Every year, the ONS updates the sources and methods for the UK National Accounts and publishes the latest estimates in its annual Blue Book publication. The 2021 Blue Book is set to be released on 29 October, but its implications for output up to and including 2019 were presaged in ONS publications on 28 June, 28 July and 8 September.a Blue Book changes for that period and up to the most recent data were also incorporated into the Quarterly National Accounts (QNA) for the second quarter of 2021, released on 30 September. As this was around a week after we finalised our pre-measures forecast on 24 September, these revisions were not incorporated into our forecast. In the QNA, the level of nominal GDP and cumulative real GDP growth since the onset of the pandemic were both revised up.

The revisions were partly due to incorporating more up-to-date data, including from the Financial Services Survey (FSS), which has raised the output of some financial institutions.b There were also methodological changes to the price indices used to deflate output.c These raised real growth in the telecoms sector, to account for the under-representation of internet services and an improvement in the handling of access charges for telecommunication services and incorporated ‘double deflation’ (so better accounting for changes in the prices of outputs and intermediate inputs in the calculation of real GDP). As the left-hand panel of Chart B shows, the revisions raised cumulative growth since the onset of the pandemic by 1.1 percentage points, leaving GDP in the second quarter of 2021 3.3 per cent lower than its pre-pandemic level, compared to an initial estimate of 4.4 per cent. Taken in isolation, these changes would have raised the starting level and near-term path of GDP in our forecast.

However, the QNA revisions were not the only significant piece of economic news since we closed our pre-measures forecast in late September that is relevant for our GDP forecast. Other developments, including higher gas prices, increased evidence of supply bottlenecks, and shortages in key occupations (discussed in Box 2.4), are likely to weigh on the recovery over the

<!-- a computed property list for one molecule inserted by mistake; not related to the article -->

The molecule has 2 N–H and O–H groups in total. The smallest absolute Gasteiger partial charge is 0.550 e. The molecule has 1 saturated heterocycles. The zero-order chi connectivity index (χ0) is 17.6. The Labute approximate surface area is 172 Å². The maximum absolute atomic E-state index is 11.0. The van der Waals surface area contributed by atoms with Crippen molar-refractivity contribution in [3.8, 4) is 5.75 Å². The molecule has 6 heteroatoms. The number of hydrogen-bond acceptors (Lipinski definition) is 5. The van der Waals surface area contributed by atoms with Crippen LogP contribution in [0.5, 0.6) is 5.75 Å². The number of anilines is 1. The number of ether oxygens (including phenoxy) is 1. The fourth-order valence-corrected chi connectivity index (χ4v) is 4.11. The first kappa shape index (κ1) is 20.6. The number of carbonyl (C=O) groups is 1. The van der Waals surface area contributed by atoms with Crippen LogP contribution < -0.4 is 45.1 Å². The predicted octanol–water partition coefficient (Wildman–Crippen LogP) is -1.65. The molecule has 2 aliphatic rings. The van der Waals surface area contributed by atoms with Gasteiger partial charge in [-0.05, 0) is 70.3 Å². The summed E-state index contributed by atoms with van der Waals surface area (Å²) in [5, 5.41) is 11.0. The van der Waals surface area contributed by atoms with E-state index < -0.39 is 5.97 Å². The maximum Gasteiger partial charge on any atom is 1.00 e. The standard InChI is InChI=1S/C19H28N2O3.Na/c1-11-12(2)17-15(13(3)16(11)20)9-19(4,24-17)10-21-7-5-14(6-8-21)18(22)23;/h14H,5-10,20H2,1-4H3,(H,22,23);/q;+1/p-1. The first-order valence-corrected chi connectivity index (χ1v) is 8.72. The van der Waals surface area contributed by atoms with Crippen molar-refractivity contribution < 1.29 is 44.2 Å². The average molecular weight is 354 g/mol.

next few months. We judge that the net impact of these post-forecast developments is likely to have left our forecast for the level of real GDP in early 2022 broadly unchanged. Moreover,
given the increased evidence of bottlenecks and shortages, we judge that the higher level of real GDP represents news about the strength of demand and the size of the near-term output gap,
rather than providing additional information about the underlying trajectory of potential output or prospects for the medium term.

The methodological revisions in Blue Book 2021 also imply modest changes in average real GDP growth in the decade before the financial crisis (down by 0.2 percentage points) and the
decade after it (up by 0.2 percentage points); see right-hand panel of Chart B. Although growth over the entire period is broadly unchanged, this reduces the corresponding post-crisis slowdown
in average annual productivity growth from 1.1 to 0.7 percentage points. Our forecast already assumes that productivity growth will pick up a little from the subdued rates seen since the
financial crisis and the revisions are broadly consistent with that.

Chart B: Real GDP revisions: over pandemic and annual since 1998

Chart 2.B: Real GDP revisions: over pandemic and annual since 1998

Nominal GDP is particularly important for understanding developments in the public finances as it represents the cash size of – and therefore tax base for – the economy as a whole. In the QNA,
the level of nominal GDP was revised up by 2.8 per cent in the second quarter of 2021 (the latest quarterly outturn). As Chart C shows, 1.2 percentage points of the revision came from higher nominal growth since the fourth quarter of 2019. This largely corresponds to the upward revision to cumulative real growth outlined above. The remaining 1.6 percentage points (more than explained by the new FSS data) represents a general historical increase in the level of nominal GDP relative to real GDP (equivalently, a higher deflator). Since tax data are both more timely and less prone to revisions than nominal GDP data, the revisions have little impact on our fiscal forecast in cash terms. In outturn, it is offset by a correspondingly lower effective tax rate (and indeed brings the strength of nominal GDP growth more into line with the strength of receipts growth we had already seen during 2021-22). The higher level of nominal GDP will, however, have a purely arithmetic effect in lowering fiscal aggregates expressed as a share of nominal GDP (as we note in Chapter 3).

Chart C: Nominal GDP revisions

Chart 2.C: Nominal GDP revisions

However, the period since we closed our forecast has also seen the accumulation of other news that would have been material to our projections for interest rates and other market-derived
assumptions as well as our forecast for inflation. And while the net effect of all post-forecast developments was probably neutral for real GDP (beyond the next couple of quarters), it was
probably negative overall for our fiscal forecast as discussed in Chapter 4.